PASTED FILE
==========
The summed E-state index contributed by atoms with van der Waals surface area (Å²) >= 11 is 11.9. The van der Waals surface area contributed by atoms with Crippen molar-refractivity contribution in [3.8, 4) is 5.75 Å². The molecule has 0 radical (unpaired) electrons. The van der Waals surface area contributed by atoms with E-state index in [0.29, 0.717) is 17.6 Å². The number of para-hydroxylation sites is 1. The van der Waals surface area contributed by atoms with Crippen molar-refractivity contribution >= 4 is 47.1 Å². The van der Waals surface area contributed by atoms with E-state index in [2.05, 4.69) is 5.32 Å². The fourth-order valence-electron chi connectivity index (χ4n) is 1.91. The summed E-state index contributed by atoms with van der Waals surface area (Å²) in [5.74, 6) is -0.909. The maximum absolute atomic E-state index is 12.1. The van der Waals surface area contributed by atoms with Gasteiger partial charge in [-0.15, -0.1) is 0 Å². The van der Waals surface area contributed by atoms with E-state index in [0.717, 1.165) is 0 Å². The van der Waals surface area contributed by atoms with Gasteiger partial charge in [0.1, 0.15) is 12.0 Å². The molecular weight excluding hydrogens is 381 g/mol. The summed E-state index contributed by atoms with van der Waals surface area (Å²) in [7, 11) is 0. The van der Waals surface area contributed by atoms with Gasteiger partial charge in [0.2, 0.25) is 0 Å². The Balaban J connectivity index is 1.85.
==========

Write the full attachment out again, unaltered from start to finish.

The summed E-state index contributed by atoms with van der Waals surface area (Å²) >= 11 is 11.9. The van der Waals surface area contributed by atoms with Crippen molar-refractivity contribution in [3.8, 4) is 5.75 Å². The molecule has 0 radical (unpaired) electrons. The van der Waals surface area contributed by atoms with E-state index in [0.29, 0.717) is 17.6 Å². The number of para-hydroxylation sites is 1. The van der Waals surface area contributed by atoms with Crippen molar-refractivity contribution >= 4 is 47.1 Å². The van der Waals surface area contributed by atoms with E-state index in [2.05, 4.69) is 5.32 Å². The fourth-order valence-electron chi connectivity index (χ4n) is 1.91. The summed E-state index contributed by atoms with van der Waals surface area (Å²) in [5.74, 6) is -0.909. The maximum absolute atomic E-state index is 12.1. The van der Waals surface area contributed by atoms with Gasteiger partial charge in [-0.15, -0.1) is 0 Å². The van der Waals surface area contributed by atoms with E-state index in [0.717, 1.165) is 0 Å². The van der Waals surface area contributed by atoms with Gasteiger partial charge in [0.1, 0.15) is 12.0 Å². The molecular weight excluding hydrogens is 381 g/mol. The summed E-state index contributed by atoms with van der Waals surface area (Å²) in [7, 11) is 0. The van der Waals surface area contributed by atoms with Gasteiger partial charge in [0.2, 0.25) is 0 Å². The Balaban J connectivity index is 1.85.